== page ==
In Tarrant County’s jail, 7,000 arguments for passing immigration reform

Posted Wednesday, Oct. 16, 2013  comments  Print Reprints

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Yet another argument for federal immigration reform is as close as your county tax bill.

Washington’s failure to repair a broken immigration system has cost Tarrant County taxpayers about $3 million per year the last two years, simply to hold more than 7,000 immigrants for the federal government to sort for possible removal.

Some were dangerous criminals we couldn’t afford to let out of jail. But a few were technical immigration violators or petty misdemeanor suspects who posed no violent threat, yet still were housed and fed at local expense awaiting trial and possible removal in the event of any conviction.

The online Texas Tribune compiled the costs based on monthly reports authorized in a 2011 law meant to shame Congress into revamping immigration laws, or at least reimbursing counties.

Instead, the reports show local voters the cost of federal inaction.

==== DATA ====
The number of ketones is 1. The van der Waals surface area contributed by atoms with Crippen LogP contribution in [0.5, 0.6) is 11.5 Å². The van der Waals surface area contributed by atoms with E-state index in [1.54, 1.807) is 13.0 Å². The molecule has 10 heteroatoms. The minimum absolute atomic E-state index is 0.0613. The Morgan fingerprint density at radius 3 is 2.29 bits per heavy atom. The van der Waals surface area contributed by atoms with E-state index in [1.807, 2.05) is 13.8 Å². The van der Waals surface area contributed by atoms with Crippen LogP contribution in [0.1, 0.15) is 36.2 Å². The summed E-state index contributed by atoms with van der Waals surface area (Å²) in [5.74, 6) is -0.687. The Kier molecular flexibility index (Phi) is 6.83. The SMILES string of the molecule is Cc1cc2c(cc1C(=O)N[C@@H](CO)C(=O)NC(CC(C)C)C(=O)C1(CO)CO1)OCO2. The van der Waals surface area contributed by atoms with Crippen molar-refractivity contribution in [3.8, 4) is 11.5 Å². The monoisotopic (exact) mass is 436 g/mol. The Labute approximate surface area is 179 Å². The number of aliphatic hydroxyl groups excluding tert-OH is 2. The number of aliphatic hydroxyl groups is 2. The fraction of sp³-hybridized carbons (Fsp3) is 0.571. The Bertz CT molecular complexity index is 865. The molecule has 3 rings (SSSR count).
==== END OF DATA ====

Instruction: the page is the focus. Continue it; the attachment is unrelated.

The 250 or so illegal immigrants in the Tarrant County jail at any given time represent less than 10 percent of the jail population of about 3,500. But because illegal immigrants are held for possible later removal, they stay in jail regardless of whether they actually pose a local threat.

Had Congress reformed federal immigration law by now, either by granting legal work permits or by opening the controversial pathway to citizenship, some immigrants might be residents eligible for bond and a return to work.

This is another example of how Congress’ failure becomes more expensive by the day.

The Senate has passed a reform bill, but the House is divided over whether to grant work permits or offer a pathway to citizenship.

Either solution is better than no solution.

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